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How Do You Say “Bailout” in Spanish?


Events of the past weeks have made my job explaining The Army of the Republic a lot easier. I no sooner say "It’s set in a near-future America that’s gone through a financial collapse . . ." than a smile of recognition comes across my listener’s face. We’ve all watched the escalating headlines, first Bear Stearns’ bailout at 29 billion, then AIG at 85 billion. Now, with the camel’s nose completely inside the tent, the government is proposing a rush rush bailout that might run to more than a trillion dollars! Don’t stop to read the fine print, guys, we need action! It’s a little like mugging a guy who’s been knocked cold in a traffic accident.

And yes, looking backward, I’ve seen this before. All the corporate shucks and cons we’re seeing here now-the crony capitalism, the privatizations, the profiteering, the complete impunity for the perpetrators-were first perfected in the sunny climes of Latin America. Even the "bailout."

When the dictatorship came down on Argentina in 1976, the national debt of that country of about 30,000,000 people was 8 billion dollars. Six years and 30,000 bodies later, the junta was faced with a crumbling economy and a disastrous war they had started in the Falklands. It was time to go back to the barracks.

But the junta had one last kick in the ass to deliver on the way out the door. You see, during their six years in power they and their supporters had borrowed or guaranteed an enormous amount of money from US and European banks, as well as the IMF and World Bank. Much of this money was stolen: redirected to Swiss bank accounts or squandered by regime cronies. Much was distributed to Argentine banks, corporations and individuals who didn’t worry too much about how it was spent. As the economy nosedived, though, global banks began to worry about getting paid. As a final gift, the ruling Generals nationalized all the debts, making the people of Argentina responsible for money they and their supporters had burned through. In six years, they had nearly sextupled Argentina’s debt to 45 billion dollars. Twenty six years and more than 200 billion dollars of payments later, Argentina is still trying to pay off the debt.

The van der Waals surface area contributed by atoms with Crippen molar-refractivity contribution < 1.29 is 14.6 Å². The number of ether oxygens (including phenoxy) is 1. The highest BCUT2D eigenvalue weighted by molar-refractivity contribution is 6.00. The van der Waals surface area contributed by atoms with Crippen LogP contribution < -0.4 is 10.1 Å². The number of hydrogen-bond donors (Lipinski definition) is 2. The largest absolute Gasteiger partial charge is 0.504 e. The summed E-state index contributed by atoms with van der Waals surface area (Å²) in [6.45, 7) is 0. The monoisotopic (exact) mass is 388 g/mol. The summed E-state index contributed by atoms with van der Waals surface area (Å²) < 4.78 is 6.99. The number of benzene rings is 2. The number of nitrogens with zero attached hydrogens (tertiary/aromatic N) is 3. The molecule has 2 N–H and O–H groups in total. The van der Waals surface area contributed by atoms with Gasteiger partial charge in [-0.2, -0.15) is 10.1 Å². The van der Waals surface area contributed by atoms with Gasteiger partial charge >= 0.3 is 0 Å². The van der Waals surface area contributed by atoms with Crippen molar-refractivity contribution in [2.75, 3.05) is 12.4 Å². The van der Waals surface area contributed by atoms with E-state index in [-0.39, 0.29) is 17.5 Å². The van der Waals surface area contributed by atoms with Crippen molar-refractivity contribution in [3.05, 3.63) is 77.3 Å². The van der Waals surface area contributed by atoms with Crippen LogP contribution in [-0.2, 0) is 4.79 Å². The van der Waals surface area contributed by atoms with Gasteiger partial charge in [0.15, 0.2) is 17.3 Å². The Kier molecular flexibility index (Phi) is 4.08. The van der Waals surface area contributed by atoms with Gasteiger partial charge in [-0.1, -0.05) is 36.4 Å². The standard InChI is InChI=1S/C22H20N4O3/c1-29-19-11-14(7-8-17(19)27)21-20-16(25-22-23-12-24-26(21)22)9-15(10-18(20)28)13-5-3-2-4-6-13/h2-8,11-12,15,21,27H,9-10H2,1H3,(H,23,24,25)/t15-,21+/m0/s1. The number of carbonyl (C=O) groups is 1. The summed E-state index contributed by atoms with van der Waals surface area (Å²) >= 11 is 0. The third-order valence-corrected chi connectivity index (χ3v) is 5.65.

But to imagine that in the United States would make AOR a "paranoid fantasy" (Publisher’s Weekly).

We can only hope this bailout works, and "works" in this case means fending off a major depression in exchange for crippling our children’s America with debt. As much as I want to see the Wall Street millionaires and suburban mortgage brokers who perpetrated this hustle stripped of their assets and put into stocks, I can’t help but think that it’s all gone according to a well-danced two step. First, you relax regulations so your clients can cook up legal con games, and second, you let the people pick up the tab when it all crashes. There is a third step, and that’s where the same crooks who caused the problems in the first place swoop in and buy up at pennies on the dollar the properties (and bonds) they were bailed out of, but there I go again, with my paranoid fantasies.

Stuart Archer Cohen‘s controversial new novel, The Army of the Republic, (St. Martin’s Press) is set in a near-future United States where economic collapse and a one-party "democracy" has spawned a violent backlash. The book centers around Lando, a Seattle urban guerrilla devoted to violent resistance, Emily, a political organizer in Seattle, and James Sands, a billionaire and government crony. Critics have called the book "brilliant," "terrifying," and "treasonous."

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